That’s the second reason for mimicking behaviors we hate, what’s the third?

<b>MIMICKING: PUSHING AWAY THE PAIN</b>

For the most part, we all want to forget our unpleasant experiences of the past and have the bad feelings associated with them fade away. This done, we can enjoy our present-day lives. Now factor this in: By mistreating others the way we’ve been mistreated, we help forget that we suffered at the hands of our parents. How does that help, you’re probably wondering?
Imagine you’ve gone through something terrible like childhood abuse. (The victim could have been you or perhaps someone else in the family.) The result is that you can’t stand thinking about it, that you want to bury the memory and never reexperience the pain of it again. The farther removed from it you get, in physical distance and in time, the safer you feel and the less likely you are to think about it. What helps you accomplish this? Being as far removed as possible from your memories of the traumatic experience. What could be farther away from that opposite position? To become the one who mistreats, not the one is mistreated.
If as an adult you act possessively toward your children, you demand underlying loyalty and overt demonstrations of love the way your parents did with you, it’ll help you forget the pain you felt when your parent was that way with you. What pain? Maybe out of loyalty to your possessive parent, you inhibited your relationships with others. Or maybe you cut off new relationships because you feared being trapped by the demands of loyalty you felt all relationships came with. Either way, you suffer. And now, as an adult, if you dominate your children, maybe you’ll forget that you yourself submitted to your own domineering parents. You don’t want to recall painful memories of having been cheated out of your own independence.
With three reasons for mimicking looked at and understood, we’re left with one more. Here’s how that one shapes our world of self-blame.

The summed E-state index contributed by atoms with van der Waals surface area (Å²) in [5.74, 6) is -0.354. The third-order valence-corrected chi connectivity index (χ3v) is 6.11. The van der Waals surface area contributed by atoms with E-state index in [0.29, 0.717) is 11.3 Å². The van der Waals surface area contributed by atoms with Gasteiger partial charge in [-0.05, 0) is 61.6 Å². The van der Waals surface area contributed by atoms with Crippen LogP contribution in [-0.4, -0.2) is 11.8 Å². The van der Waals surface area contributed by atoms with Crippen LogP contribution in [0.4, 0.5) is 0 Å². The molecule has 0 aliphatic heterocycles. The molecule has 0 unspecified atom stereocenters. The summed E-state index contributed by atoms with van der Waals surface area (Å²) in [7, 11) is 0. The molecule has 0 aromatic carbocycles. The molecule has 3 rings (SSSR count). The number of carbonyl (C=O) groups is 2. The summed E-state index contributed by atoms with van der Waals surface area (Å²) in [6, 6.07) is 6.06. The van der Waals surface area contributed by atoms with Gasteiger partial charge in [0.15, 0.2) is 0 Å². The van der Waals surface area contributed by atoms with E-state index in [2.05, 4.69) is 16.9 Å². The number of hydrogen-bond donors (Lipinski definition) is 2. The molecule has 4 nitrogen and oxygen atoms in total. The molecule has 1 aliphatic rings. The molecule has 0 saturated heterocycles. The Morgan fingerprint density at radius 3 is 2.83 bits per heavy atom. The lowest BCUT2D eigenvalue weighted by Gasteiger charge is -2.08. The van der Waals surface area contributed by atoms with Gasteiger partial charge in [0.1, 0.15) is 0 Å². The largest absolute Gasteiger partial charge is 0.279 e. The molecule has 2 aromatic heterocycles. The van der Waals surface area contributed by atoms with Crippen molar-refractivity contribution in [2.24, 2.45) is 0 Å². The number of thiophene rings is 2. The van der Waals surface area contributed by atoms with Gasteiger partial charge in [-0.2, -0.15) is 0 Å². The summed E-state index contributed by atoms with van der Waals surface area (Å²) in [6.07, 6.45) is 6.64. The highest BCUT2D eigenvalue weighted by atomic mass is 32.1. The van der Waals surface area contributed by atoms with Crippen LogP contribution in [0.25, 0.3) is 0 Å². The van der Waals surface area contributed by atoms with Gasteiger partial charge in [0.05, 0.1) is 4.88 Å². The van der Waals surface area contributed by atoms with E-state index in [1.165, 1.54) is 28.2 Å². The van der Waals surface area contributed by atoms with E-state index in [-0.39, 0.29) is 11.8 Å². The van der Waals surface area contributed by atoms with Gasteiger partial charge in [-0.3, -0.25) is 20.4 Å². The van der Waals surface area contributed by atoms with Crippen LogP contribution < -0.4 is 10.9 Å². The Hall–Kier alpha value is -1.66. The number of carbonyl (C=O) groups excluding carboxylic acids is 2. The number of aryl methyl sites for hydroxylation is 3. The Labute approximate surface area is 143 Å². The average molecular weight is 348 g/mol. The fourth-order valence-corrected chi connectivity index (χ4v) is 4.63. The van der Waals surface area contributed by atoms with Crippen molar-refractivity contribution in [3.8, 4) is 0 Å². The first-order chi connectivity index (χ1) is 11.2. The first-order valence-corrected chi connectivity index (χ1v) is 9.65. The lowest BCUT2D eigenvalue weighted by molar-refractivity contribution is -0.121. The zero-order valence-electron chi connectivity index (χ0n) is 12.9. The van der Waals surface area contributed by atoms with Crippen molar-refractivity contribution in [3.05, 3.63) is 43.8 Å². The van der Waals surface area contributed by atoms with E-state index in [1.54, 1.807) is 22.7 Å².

<b>MIMICKING: WORKING HARD TO IMPROVE THE FLAW</b>

By doing to others what was done to you, you hope to meet people who can show you how to better cope with the behavior that harmed you. That’s the basic premise, and it’s a lot to take in so let’s look at it from another angle. These new people you meet become role models for you in learning new ways of dealing with behavior that was painful or difficult for you in the past. If you think about couples you know, you’ll find that this is often true. And if you’ve ever wondered why many couples have extreme opposite personalities that often clash, you now have the answer to all your wondering. A submissive person, who gives in easily, is with a domineering partner who tends not to. Why? Each one is actually learning from the other how to improve on his or her own shortcoming.
These four reasons are why, in spite of your best intentions, you may have acquired those qualities of your parents that you hated the most. In the case of David, a smart businessman who undermined his career success, you’ll see that he did this because of his father and because he identified with some of his father’s qualities.

 

Historical Mechanisms Promoting Chestnut Survival Through Hybridization

Historically, chestnuts have throughout the ages provided food and wood products in both European and Oriental cultures. Chestnuts have saved some civilizations from vanishing during famines, wars, and natural disasters. Native American chestnuts offered many promises and comforts to the early colonists, but during a blight that was introduced by importing nursery stock from Asia, the chestnut trees of American were almost eliminated. Certain chestnut tree colonies survived ...

chestnut,chestnut tree

Historically, chestnuts have throughout the ages provided food and wood products in both European and Oriental cultures. Chestnuts have saved some civilizations from vanishing during famines, wars, and natural disasters. Native American chestnuts offered many promises and comforts to the early colonists, but during a blight that was introduced by importing nursery stock from Asia, the chestnut trees of American were almost eliminated. Certain chestnut tree colonies survived in isolated locations and because of plant breeding advances, chestnut trees are being reestablished throughout the nation. The original stands of American chestnuts were far superior to all other types in the world in respect to the sweet taste and vast quantities of lumber that was produced. Foreign types of chestnuts such as Chinese, Japanese, and European have been used to implant immunity qualities back into the historical genetic code contained within the tasty kernel of the American chestnut.